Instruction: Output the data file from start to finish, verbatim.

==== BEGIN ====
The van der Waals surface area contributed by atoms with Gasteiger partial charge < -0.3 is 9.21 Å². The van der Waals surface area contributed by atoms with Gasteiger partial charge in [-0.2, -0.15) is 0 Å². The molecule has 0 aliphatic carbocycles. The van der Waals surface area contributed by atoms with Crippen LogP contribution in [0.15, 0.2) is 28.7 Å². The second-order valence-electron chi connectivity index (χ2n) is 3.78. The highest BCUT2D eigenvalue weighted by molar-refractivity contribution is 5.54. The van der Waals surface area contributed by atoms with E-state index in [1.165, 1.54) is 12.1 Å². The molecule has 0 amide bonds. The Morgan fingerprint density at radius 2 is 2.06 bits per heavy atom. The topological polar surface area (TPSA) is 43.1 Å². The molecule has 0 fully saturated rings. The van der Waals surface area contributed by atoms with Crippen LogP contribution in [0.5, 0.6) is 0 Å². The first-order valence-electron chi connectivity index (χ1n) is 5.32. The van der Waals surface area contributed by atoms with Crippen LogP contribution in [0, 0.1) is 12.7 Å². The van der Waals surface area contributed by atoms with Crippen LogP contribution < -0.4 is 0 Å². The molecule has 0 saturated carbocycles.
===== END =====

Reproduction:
The van der Waals surface area contributed by atoms with Gasteiger partial charge < -0.3 is 9.21 Å². The van der Waals surface area contributed by atoms with Gasteiger partial charge in [-0.2, -0.15) is 0 Å². The molecule has 0 aliphatic carbocycles. The van der Waals surface area contributed by atoms with Crippen LogP contribution in [0.15, 0.2) is 28.7 Å². The second-order valence-electron chi connectivity index (χ2n) is 3.78. The highest BCUT2D eigenvalue weighted by molar-refractivity contribution is 5.54. The van der Waals surface area contributed by atoms with E-state index in [1.165, 1.54) is 12.1 Å². The molecule has 0 amide bonds. The Morgan fingerprint density at radius 2 is 2.06 bits per heavy atom. The topological polar surface area (TPSA) is 43.1 Å². The molecule has 0 fully saturated rings. The van der Waals surface area contributed by atoms with Crippen LogP contribution in [0.5, 0.6) is 0 Å². The first-order valence-electron chi connectivity index (χ1n) is 5.32. The van der Waals surface area contributed by atoms with Crippen LogP contribution in [0, 0.1) is 12.7 Å². The van der Waals surface area contributed by atoms with Crippen LogP contribution < -0.4 is 0 Å². The molecule has 0 saturated carbocycles.